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There is a lot of discussions out there about REST URI design, but none replied precisely to my question.

Let's say I have some lists that contains tasks and / or other lists (list = node and task = leaf).

We can have something like


or maybe a shorter version :


But what about really deep trees ?

I was also thinking about the parent/child relation which could be translated like


but I feel like something's missing...

What would be a smart design for REST URI trees ?


Sorry for my late answer !

So I think I was mixing 2 needs : API URIs and browser URIs.

Here's how I see things :

On the API side, I'll have only those URIs for both write and read methods (the '/id' at the end is not required, for create for instance) :


On my browser however, I'll have something like this :


Only the first part (/lists/id) will be interpreted by the server, the second part (lists/id/tasks/) will be used by my client side javascript to find the tasks of the sublist of the list received from the server.

What do you think of this approach, does something feel wrong in it ?

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Have a look at the url on Git Hub github.com/twitter/bootstrap/tree/master/docs/templates folders are nodes and files are leafs. I think it works well! –  Rohan West May 29 '12 at 22:13
URI is not part of the REST API. REST is about content, not URIs. This should let you free to choose one URI organisation, and change it later on. Anyway : why do you need /lists/{id_list1}/lists/{id_list2}/lists/{id_list3}/tasks/{id_task1}? This seem to lead to task with id 3, so couldn't this be reduced to /lists/{id_list3}/tasks to have the list of tasks, and /tasks/{id_task1} for the task within the list? –  jmclem May 30 '12 at 14:43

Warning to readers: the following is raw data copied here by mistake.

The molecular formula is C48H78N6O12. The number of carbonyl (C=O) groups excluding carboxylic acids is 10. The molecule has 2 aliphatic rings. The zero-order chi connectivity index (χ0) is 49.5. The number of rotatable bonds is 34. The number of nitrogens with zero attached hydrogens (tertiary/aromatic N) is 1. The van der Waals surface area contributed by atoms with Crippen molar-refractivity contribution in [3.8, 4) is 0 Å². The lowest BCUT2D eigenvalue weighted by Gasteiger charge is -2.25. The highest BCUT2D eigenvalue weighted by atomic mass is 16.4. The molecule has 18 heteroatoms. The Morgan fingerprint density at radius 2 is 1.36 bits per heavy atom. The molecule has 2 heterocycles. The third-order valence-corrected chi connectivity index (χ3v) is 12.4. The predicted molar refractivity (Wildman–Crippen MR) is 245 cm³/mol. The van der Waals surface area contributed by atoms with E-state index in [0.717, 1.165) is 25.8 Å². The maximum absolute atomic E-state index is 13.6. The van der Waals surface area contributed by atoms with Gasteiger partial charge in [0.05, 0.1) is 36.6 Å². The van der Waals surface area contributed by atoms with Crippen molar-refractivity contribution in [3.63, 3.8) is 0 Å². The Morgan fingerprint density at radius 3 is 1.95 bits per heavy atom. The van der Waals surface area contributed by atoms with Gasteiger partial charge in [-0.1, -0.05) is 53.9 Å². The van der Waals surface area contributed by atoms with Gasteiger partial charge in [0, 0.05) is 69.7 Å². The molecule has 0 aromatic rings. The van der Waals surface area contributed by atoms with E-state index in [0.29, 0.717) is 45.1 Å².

Thanks for your reply but my question was not exact, see my edit above. –  greg3z Jun 14 '12 at 21:07

2 Answers 2

Is there any need to represent the tree via the URIs? When they can simply be references to the nodes themselves and the relationships are modeled via links in the hypermedia type.

Other than that, I think something like:


and it can return a list of the direct children to the parent.

You can also do something like:


and return the next three levels of the tree in your result.


can return the entire branch from that node.

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Using the URI to enforce this constraint doesn't seem correct. I would accept a PUT request that has some kind of payload (JSON, XML, etc.).

PUT /tasklist

lists: [{
   id: 1234,
   id: 12345,
   tasks: [{
      id: foo,
      id: bar,
      id: baz

The URL seems to indicate that you are trying to do too much here (IMHO). Typically, you would be interacting with a single resource, while your use case implies that you are operating on several contextually tiered resources at one time.

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